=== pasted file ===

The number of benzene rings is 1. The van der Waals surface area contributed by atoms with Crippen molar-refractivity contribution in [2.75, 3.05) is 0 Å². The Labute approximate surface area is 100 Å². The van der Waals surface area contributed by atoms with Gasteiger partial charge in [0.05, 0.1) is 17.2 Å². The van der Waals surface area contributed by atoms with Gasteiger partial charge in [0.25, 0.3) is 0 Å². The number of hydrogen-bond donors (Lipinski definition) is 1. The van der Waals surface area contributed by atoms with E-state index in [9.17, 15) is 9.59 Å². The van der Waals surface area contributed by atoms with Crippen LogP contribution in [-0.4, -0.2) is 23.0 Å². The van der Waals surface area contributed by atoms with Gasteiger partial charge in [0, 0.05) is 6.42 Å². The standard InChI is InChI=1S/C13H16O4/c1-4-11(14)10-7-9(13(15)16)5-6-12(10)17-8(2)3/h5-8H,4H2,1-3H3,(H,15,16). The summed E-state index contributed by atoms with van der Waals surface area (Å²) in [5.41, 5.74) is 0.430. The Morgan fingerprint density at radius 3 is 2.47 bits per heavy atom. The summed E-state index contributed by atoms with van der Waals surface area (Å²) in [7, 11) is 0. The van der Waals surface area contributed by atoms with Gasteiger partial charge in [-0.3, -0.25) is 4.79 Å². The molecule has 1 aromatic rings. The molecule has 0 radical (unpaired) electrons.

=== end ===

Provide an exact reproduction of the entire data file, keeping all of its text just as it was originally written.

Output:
The number of benzene rings is 1. The van der Waals surface area contributed by atoms with Crippen molar-refractivity contribution in [2.75, 3.05) is 0 Å². The Labute approximate surface area is 100 Å². The van der Waals surface area contributed by atoms with Gasteiger partial charge in [0.05, 0.1) is 17.2 Å². The van der Waals surface area contributed by atoms with Gasteiger partial charge in [0.25, 0.3) is 0 Å². The number of hydrogen-bond donors (Lipinski definition) is 1. The van der Waals surface area contributed by atoms with E-state index in [9.17, 15) is 9.59 Å². The van der Waals surface area contributed by atoms with Crippen LogP contribution in [-0.4, -0.2) is 23.0 Å². The van der Waals surface area contributed by atoms with Gasteiger partial charge in [0, 0.05) is 6.42 Å². The standard InChI is InChI=1S/C13H16O4/c1-4-11(14)10-7-9(13(15)16)5-6-12(10)17-8(2)3/h5-8H,4H2,1-3H3,(H,15,16). The summed E-state index contributed by atoms with van der Waals surface area (Å²) in [5.41, 5.74) is 0.430. The Morgan fingerprint density at radius 3 is 2.47 bits per heavy atom. The summed E-state index contributed by atoms with van der Waals surface area (Å²) in [7, 11) is 0. The van der Waals surface area contributed by atoms with Gasteiger partial charge in [-0.3, -0.25) is 4.79 Å². The molecule has 1 aromatic rings. The molecule has 0 radical (unpaired) electrons.